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Why Nursing Home Elopement May Be a Sign of Neglect

Elderly woman with the walkerIt is heartbreaking to consider the possibility of your loved one eloping from a nursing home. Elopement, or wandering away from a nursing facility, can be a sign of neglect and should not be taken lightly. It can happen for many reasons, including anxiety and confusion due to an unfamiliar environment or inadequate staffing levels that don’t provide enough attention to residents. 

The problem of nursing home elopement is becoming more common as facilities struggle with limited resources and the lack of proper training in caring for elderly patients. Dalli & Marino, LLP can help you figure out what to do if you suspect elopement is happening at your loved one’s nursing home.

The Connection Between Dementia and Elopement

Elopement is when someone with dementia, Alzheimer’s disease, or another memory impairment wanders off and gets lost. It can be a terrifying experience for family members. The risk of elopement increases as the disease progresses and can cause serious harm or even death if not addressed quickly enough.

Unfortunately, elopement is a very real problem in nursing homes and memory care facilities. Many elderly patients with dementia may wander off without realizing where they are going or why they left in the first place. They may be searching for something familiar or trying to escape from an unfamiliar environment. Even worse, they may become disoriented and confused due to their cognitive decline, leading them into dangerous situations such as busy streets, bodies of water, or even strangers’ homes.

Steps Nursing Homes Should Take to Prevent Elopement

At nursing homes and memory care facilities, staff should always be aware of their residents’ whereabouts and potential risks for elopement. That means creating secure environments that are easy to navigate for those with limited mobility or cognitive impairments. Careful supervision is also essential; staff should keep an eye out for any suspicious behavior that might indicate that someone is about to wander off.

In addition to physical measures like locks on doors and gates around outdoor areas, there are also many technological solutions available to help prevent elopement among those with dementia living in nursing homes or memory care facilities, such as sensors placed on doorways that detect when someone passes through them.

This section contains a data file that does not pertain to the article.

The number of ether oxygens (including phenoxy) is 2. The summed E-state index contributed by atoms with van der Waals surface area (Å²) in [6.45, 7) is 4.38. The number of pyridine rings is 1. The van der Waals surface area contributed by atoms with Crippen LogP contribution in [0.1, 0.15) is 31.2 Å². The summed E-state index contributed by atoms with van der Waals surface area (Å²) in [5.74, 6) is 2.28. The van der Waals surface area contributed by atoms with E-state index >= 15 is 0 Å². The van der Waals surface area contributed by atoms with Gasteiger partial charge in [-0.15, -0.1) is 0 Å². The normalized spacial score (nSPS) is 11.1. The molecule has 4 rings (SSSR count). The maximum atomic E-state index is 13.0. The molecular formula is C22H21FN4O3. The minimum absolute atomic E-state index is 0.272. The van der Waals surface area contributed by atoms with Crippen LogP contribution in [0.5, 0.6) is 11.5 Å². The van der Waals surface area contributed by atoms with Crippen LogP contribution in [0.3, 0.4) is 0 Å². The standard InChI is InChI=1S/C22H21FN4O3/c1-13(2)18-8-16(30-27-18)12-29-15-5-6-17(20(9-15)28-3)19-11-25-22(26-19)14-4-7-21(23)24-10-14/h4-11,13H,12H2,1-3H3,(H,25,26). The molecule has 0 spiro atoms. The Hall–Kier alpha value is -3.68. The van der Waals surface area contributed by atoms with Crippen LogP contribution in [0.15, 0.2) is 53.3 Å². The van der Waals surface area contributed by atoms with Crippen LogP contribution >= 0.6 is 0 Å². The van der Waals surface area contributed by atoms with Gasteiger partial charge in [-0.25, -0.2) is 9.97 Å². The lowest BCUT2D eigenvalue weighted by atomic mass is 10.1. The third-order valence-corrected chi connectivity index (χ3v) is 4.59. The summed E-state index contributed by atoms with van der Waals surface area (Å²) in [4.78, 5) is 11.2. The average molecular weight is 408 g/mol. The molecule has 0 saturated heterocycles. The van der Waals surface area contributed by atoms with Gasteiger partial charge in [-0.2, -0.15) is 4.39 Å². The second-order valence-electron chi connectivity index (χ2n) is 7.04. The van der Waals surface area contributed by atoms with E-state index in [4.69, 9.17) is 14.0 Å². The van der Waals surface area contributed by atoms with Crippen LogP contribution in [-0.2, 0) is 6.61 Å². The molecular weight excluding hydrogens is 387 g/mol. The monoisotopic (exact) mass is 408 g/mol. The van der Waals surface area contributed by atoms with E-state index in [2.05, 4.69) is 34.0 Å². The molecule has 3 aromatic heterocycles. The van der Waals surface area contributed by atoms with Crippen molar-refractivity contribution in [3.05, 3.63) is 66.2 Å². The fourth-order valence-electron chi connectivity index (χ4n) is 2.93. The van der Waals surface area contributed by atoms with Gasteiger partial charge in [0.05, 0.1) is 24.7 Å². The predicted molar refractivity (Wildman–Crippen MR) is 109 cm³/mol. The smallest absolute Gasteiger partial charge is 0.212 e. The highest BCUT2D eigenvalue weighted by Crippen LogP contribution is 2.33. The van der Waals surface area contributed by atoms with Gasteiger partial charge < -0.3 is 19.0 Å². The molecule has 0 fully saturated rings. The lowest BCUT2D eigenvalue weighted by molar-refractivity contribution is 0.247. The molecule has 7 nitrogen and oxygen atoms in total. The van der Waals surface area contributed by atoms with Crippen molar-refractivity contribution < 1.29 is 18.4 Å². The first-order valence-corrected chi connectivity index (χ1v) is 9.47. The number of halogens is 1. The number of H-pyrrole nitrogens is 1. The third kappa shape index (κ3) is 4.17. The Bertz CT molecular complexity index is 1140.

Neglect When Staff Fail to Protect Residents

In some cases, the people responsible for caring for your loved one may not recognize signs indicating an increased risk for elopement before it actually occurs – leaving them vulnerable and exposed outside their facility grounds. For instance, if staff members don’t spot indicators like restlessness or agitation that could predict someone attempting to leave without permission, then they won’t have an opportunity to intervene before it’s too late. 

In other instances, they may simply turn a blind eye out of fear that reporting such incidents would lead to consequences on their part, such as being disciplined or even fired from their positions. This can be a sign of nursing home neglect. 

Contact a Nursing Home Abuse Lawyer to Discuss Your Case

If you have reason to believe that your family member has been affected by neglectful practices at a nursing home that has allowed them to wander off, then there are steps you can take toward resolving the issue. First, be sure to talk to the nursing home and document your concerns. 

Next, you should file a lawsuit against the nursing home in the event your loved one is injured or severely impacted by the elopement. Dalli & Marino, LLP can help. Contact us online or call us at 888-465-8790 today to discuss your potential legal case. We also speak Spanish.


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